Or can I? Reaching scary age has got me thinking about the other options. There was a great guest post on Mamamia a few weeks ago from this blogger, about using a sperm donor. I think it's something I should consider, or at least have in the back of my mind. On a few drunken occasions this has come up with one of my gay friends, but it's never been seriously discussed, and probably should be at some point. The other thing to consider is freezing my eggs while I'm still fecund (love that word), although my understanding is that that isn't a particularly successful way of conceiving - but I guess the technology continues to develop.

Of course, it would help if I didn't want to have kids. But I do. I don't care about the marriage part so much (life partner = yes; marriage = if they really want to), but kids are important to me. My career is important too, but I'm willing to put it on hold for the sake of having kids.

We finished the yearbook last night (OH HELL YES WE DID), so my life will slowly return to 'normal', if there's such a thing. O&G study takes centre stage for the next month, but so do exercise and social life and everything else. It's time to turn my life around!

Sunday, September 27, 2009

Identity theft

I've just remembered some things that particularly struck me during my Paeds rotation.

On ward rounds, the doctors would always say hi to the parent/s (usually mother, but sometimes father) - but instead of greeting them by name, they'd say, "Hi Mum, how's little Johnny going today?" I saw this time and time again - in fact, I never once saw a parent referred to by their name. I felt bad for the parents. Sure, the child is the one who's sick and needs attention, but it's damn hard for parents to give up work, or caring for their other children, to spend time in the hospital. And on top of all that, they lose their identity and are reduced to the generic "Mum" or "Dad".

I also felt bad because the parents often have no idea how long they'll be staying in hospital - that's par for the course, as it really depends on how quickly the child recovers. But for a parent who's never experienced this before, it must be so frustrating and daunting. Each day they wait for a visit from the doctors - sometimes first thing in the morning, often not before midday - to discover their fate, and often they're disappointed to find that they're stuck in the hospital for another day, or a weekend if it's Friday.

A couple of patient encounters particularly bugged me:

  • One 3-year-old child had been in hospital for weeks, and his poor Mum looked frazzled. I ended up taking a detailed history from her, and found out that she also had a 4-month-old child, had recently split from the father of the second child, and was going through a bitter legal dispute with him (he had assumed custody of the child). She had to sit there and entertain her sick, bored and cranky child each day, while also trying to deal with these legal and relationship stresses. I don't know how she did it. In the child's notes I was pleased to see that these issues had been identified, and that the social worker was involved.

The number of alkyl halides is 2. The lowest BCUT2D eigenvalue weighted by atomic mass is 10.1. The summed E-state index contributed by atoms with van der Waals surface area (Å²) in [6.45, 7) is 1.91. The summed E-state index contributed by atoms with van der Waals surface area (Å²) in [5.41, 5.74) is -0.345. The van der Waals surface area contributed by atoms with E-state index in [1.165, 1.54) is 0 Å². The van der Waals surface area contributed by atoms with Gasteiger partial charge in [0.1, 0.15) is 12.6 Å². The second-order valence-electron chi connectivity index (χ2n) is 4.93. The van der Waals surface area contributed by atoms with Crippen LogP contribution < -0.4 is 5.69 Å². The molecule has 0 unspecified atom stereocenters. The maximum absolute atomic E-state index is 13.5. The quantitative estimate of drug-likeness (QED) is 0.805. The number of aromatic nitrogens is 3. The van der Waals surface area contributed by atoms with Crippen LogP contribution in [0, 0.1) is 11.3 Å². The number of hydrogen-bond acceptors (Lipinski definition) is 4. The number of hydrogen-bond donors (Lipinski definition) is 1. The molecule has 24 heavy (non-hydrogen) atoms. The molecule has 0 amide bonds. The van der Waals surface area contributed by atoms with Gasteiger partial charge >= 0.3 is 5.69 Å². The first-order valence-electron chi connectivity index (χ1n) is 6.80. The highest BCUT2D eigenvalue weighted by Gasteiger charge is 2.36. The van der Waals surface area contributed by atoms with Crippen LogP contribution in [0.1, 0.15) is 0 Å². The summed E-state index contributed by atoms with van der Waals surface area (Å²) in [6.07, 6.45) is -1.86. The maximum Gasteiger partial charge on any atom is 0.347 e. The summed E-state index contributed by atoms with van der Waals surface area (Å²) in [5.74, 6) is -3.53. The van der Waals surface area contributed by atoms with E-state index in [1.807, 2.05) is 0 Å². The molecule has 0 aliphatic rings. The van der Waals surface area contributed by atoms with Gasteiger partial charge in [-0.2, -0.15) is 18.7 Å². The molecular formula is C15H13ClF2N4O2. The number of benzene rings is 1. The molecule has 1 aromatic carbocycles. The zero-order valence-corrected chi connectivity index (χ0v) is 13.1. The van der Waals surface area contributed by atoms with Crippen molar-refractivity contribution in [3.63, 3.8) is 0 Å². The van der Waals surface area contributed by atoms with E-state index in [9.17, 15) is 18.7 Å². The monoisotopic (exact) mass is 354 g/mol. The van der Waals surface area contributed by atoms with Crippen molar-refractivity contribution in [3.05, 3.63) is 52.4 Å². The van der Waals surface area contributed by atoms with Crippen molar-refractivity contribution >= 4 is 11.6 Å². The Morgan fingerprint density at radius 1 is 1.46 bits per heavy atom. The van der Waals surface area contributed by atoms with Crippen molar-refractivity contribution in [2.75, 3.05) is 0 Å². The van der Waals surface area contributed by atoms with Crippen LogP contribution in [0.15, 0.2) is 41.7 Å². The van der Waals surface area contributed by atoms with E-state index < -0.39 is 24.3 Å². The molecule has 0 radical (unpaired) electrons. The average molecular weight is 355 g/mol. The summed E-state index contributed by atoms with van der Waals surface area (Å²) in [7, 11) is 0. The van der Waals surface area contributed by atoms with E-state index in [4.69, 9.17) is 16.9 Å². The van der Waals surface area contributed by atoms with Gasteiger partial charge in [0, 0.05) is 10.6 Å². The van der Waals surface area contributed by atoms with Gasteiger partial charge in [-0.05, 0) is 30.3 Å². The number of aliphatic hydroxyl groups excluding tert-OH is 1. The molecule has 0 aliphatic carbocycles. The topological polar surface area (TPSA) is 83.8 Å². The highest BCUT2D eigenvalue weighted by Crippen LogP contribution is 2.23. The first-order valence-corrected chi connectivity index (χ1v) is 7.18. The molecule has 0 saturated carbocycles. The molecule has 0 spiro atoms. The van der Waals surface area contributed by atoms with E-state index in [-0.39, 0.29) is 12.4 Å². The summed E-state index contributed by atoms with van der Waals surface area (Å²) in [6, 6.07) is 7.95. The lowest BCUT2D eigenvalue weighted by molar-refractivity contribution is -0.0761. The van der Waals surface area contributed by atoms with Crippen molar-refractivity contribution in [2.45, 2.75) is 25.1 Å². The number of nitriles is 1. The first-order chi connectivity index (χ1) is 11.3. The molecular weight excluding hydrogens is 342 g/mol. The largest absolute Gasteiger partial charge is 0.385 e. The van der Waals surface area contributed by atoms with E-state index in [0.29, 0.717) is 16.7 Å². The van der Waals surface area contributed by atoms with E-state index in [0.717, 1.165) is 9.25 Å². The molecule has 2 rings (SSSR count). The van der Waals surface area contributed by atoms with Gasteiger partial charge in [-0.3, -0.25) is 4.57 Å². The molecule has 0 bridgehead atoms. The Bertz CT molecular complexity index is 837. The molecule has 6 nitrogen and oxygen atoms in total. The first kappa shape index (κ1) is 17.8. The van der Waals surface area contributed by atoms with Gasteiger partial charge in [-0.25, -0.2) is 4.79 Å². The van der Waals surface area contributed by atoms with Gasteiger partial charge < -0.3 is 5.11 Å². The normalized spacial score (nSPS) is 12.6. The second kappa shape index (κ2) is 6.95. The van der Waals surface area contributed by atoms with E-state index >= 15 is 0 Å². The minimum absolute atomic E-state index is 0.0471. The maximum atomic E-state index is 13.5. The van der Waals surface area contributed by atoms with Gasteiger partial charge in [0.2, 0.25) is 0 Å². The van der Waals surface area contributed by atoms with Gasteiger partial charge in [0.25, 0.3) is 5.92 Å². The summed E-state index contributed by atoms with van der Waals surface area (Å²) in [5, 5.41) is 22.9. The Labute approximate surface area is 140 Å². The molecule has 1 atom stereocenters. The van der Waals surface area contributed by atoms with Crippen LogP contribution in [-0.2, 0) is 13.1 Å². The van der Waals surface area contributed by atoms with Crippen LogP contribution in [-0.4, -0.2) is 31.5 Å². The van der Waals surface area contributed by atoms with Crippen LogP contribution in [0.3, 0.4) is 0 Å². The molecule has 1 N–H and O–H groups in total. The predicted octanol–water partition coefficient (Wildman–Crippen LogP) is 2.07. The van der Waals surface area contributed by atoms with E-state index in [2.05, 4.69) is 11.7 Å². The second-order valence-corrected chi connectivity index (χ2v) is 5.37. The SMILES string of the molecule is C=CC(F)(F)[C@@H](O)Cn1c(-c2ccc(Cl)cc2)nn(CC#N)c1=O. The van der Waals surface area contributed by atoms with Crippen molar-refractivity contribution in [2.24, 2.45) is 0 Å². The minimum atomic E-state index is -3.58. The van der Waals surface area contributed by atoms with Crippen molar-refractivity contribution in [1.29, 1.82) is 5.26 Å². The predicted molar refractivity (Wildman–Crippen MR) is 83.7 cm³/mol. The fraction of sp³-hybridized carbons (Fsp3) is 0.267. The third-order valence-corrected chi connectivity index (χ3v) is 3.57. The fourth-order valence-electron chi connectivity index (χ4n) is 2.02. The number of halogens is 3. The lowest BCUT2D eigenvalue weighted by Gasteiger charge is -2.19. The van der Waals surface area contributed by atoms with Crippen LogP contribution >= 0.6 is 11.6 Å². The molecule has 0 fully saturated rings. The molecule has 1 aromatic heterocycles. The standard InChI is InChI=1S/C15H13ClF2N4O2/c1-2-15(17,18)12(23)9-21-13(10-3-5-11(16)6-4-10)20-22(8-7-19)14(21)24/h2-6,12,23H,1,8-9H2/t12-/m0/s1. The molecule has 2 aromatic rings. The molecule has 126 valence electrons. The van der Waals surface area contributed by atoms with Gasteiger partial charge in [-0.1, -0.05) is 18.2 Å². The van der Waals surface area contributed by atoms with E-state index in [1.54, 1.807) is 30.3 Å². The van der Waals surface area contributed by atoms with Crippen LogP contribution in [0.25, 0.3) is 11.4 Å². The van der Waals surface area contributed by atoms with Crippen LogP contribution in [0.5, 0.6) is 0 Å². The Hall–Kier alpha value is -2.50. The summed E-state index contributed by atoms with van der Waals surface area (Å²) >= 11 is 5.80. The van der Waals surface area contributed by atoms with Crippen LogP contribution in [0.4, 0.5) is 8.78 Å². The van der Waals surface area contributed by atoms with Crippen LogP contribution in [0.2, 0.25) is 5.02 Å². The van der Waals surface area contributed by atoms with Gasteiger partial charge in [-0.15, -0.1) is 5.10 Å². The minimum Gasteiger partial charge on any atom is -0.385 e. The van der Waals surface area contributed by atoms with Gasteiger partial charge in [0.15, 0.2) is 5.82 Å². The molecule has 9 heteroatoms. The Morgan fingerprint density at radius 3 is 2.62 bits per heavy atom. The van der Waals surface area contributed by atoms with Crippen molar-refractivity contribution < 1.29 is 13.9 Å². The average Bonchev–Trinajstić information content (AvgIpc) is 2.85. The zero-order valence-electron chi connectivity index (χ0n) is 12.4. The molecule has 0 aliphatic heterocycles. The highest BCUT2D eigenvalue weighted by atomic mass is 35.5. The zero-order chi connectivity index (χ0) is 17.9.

• During my farcical week of surgery, we went on a lightning quick ward round. One mother was confused because two groups of doctors had been to see her. Who was in charge? Who should she believe? It was clear that she had questions, but the doctors blew her off and she was left floundering. Another student and I trailed out of the room behind the team, and he said to me, "How would you evaluate that patient encounter?" I said, "Possibly one of the worst I've ever seen." He agreed. It was tempting to go back into the room and have a chat with the mother, but who were we to do that? We didn't have the information she needed. I wish I'd spoken up, but I'd only just met the doctors on my team - in fact, they hadn't bothered to give us their names, and never asked for our names. (That's a pet hate, by the way - it happens all the time.)
So endeth my random observations.

Friday, September 25, 2009

Kids! I don't know what's wrong with these kids today...

I've finished my Paediatrics rotation. It kinda sucked. I loved the kids and could easily see myself working with kids, but my weekly placements within the rotation sucked, and that ruined it for me.

My first week was spent with the Renal team, and I was looking forward to solidifying my renal knowledge, and learning about kid-specific things too. But it was dull - with only one or two inpatients, there wasn't much for me to do. Clinics were the main part of the week, but it really gets dull sitting there, not interacting, hour after hour, day after day.

My second week was General Medicine. Two or three students are attached to each team, and we basically spent the whole time walking around on ward rounds that lasted several hours. Sometimes, if we were lucky, we got to write in the notes. Mostly we were ignored.

My third week was in the Child Development Unit. I'd already heard that it was pretty cruisy (finishing at lunchtime each day), and that was fine with me. But the time I spent there was pretty useless. One day I had to sit behind a one-way mirror to observe a session with an autistic kid, but they hadn't bothered to check whether the audio equipment was working, so I sat in silence and ended up playing with my iPhone for an hour. Then I was told that the doctors would be on a conference later in the week, so I really only experienced three half-days of questionable value.